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I recently learned that the gap in time between the resurrection and the ascension of Jesus into heaven was given as "40 days". I'm curious about that period and have a few related questions about it that I'd be interested in learning about any dominant Catholic or Protestant understandings of it, if they exist:

  1. Is there a name for this period in the various traditions?
  2. When he wasn't appearing to people, where and on what was Jesus spending his time?
  3. Was his being the same as pre-resurrection, or was he somehow fundamentally different?
  4. Was there a purpose to this "stopover" back on Earth? (I assume to indicate the resurrection).

If there aren't any Biblical or doctrinal views of it, if there are any literary or artistic conceptions of this period that you know of, I would be interested in that as well.

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1. Is there a name for this period in the various traditions?

I am not aware of any for protestant Christianity, but Catholicism refers to this period as Eastertide or the Season of Easter.

2. When he wasn't appearing to people, where and on what was Jesus spending his time?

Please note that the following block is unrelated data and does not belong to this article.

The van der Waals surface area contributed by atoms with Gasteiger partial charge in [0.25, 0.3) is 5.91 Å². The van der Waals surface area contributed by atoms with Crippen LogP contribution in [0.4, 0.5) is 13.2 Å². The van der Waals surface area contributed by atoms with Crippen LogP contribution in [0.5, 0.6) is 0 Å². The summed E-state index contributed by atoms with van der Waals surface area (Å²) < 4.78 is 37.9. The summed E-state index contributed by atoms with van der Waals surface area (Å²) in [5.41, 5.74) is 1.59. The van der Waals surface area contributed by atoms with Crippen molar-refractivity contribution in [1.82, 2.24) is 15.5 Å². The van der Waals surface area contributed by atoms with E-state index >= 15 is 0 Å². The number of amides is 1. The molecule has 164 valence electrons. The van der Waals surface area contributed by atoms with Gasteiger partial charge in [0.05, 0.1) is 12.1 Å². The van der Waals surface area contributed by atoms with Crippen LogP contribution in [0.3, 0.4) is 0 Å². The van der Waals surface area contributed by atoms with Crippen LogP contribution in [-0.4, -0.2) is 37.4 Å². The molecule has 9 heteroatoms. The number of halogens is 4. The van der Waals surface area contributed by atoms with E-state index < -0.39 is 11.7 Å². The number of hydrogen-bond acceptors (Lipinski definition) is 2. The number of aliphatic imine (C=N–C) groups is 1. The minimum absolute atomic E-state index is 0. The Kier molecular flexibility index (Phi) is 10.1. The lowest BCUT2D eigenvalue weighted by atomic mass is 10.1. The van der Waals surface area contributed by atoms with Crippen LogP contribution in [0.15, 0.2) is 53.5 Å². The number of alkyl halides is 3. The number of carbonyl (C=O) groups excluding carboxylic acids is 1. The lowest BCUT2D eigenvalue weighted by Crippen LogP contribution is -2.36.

Jesus told the thief on the cross that "today, you will be with me in paradise", so it's reasonable to assume that he was moving between this creation and the next eternal creation being prepared for the redeemed of the Lamb (that place commonly known as "heaven").

That said, neither scripture nor tradition has anything definitive to say about where he was when he was not revealing himself here on earth. Do note, though, that the concept of time is very different outside of this creation (if it has any meaning at all).

3. Was his being the same as pre-resurrection, or was he somehow fundamentally different?

Jesus' body, post-resurrection, was indeed fundamentally different - it was his glorified eternal body, not limited by created time and space. This body is the incorruptible, immortal and eternal state that is the future for all those who are saved, as described in 1 Cor 15:

1 Cor 15:35-49

35 But someone will ask, “How are the dead raised? With what kind of body do they come?” 36 You foolish person! What you sow does not come to life unless it dies. 37 And what you sow is not the body that is to be, but a bare kernel, perhaps of wheat or of some other grain. 38 But God gives it a body as he has chosen, and to each kind of seed its own body. 39 For not all flesh is the same, but there is one kind for humans, another for animals, another for birds, and another for fish. 40 There are heavenly bodies and earthly bodies, but the glory of the heavenly is of one kind, and the glory of the earthly is of another. 41 There is one glory of the sun, and another glory of the moon, and another glory of the stars; for star differs from star in glory.